Thursday, October 14, 2004

Where Did I Put That?

Sometimes I lose things. I tend to think that it's largely a matter of my brain moving too quickly onto the next thing. The point is that I regularly need to go looking for something I know I've had, said, or written.

And herein lies the problem. My brain collects a lot of stuff. What I've discovered is that I hang onto trivia well because it's information that's tougher to locate otherwise. Anything I think I can look up later, I don't store in my head for very long - FIFO, you know. My brain does a good job of keeping an index of all these things, just not such a good job at tracking the location.

Google may have come up with a GPS locator for the tangible representations of my thoughts with their new Desktop Search capability. Downloading this thing, I had this vague thrill for a moment, not unlike the time I first jumped off of a 25-ft cliff into the water - an activity that was great fun and scarier than all get-out at the same time.

With the cliff jumping, I decided the "scarier than all get-out" feeling sort of took out a lot of the fun, so I stopped as soon as I could be sure I was quitting for the right reasons (fear alone not being a good reason, as far as I was concerned). I don't know yet for sure how I'm going to feel about the Desktop Search tool. Certainly I have to wonder a bit about privacy issues down the road. Of course, I also used to wonder about privacy issues using credit and then debit cards but that didn't stop me from using them instead of cash for purchases... and I still use my grocery store loyalty card even though the very existence of these things makes me madder 'n heck.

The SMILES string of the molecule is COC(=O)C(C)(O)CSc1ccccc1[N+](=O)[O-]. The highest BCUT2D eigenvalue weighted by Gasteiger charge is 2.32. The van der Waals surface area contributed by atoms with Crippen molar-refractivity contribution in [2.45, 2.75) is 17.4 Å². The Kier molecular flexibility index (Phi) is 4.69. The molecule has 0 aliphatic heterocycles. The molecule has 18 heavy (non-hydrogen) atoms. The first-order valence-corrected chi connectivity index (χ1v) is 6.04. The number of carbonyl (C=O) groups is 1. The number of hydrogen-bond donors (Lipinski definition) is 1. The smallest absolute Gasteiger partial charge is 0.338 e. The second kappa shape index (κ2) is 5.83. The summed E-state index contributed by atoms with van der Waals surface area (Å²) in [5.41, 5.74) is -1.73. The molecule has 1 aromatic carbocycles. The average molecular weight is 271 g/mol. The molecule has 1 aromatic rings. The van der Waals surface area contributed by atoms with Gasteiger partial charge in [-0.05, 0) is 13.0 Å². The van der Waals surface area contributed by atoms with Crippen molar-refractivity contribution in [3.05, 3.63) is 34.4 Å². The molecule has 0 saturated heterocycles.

I will say that the searches I've tried so far have turned out great. I frequently remember things by a key word or two along with an approximate feeling for when. Oh, and I also tend to remember words by some odd consonant in the middle but I doubt anything will help make use of that particular facility anytime soon. Googling my desktop, I came up with good (and relevant) matches right away - much faster than normal document searches on my hard drive and the searches include my documents, my email, my websearches and (when it's done indexing) my instant messaging chats too. I'm impressed so far.

That FIFO problem also causes me a certain amount of angst when it comes to my literal desktop. I have loads of papers piled up, fearful that I'm going to forget I have this information available to me. Here's what works for me: choose a storage method that aligns with my style (I'm very visual, so storing papers where I can readily see where and what they are is better than locking information away into file drawers) and then work on organizing my papers for just ten minutes a day.

If ten minutes a day doesn't seem like much, then you've got nothing at all to lose for trying it. You'll probably be quite surprised at how well this works... and how easy it will be to stay with it because it doesn't cause a huge time crunch. Face it, you may know "exactly where everything is" but if you can't (near-) instantaneously produce what you're looking for, then you're just wasting time; spending a few extra minutes a day to save you from wasting all that time would clearly be a worthwhile investment.

You may also be surprised that I learned this little trick of spending such a small amount of time on a thing and expecting to make progress from a website on housekeeping (don't laugh, one motorcycle-riding dev dude I know is totally into the whole FlyLady routine). I hear the timers are great. You can choose their recommended 15 minutes if that works for you; in a busy environment, sometimes the ten minutes is less stress-inducing, easier to maintain and just about as effective.

How do you find stuff? Send your ideas (or your Google Desktop Search reviews) to Curious minds want to know.

Is frustration a normal part of the creative process?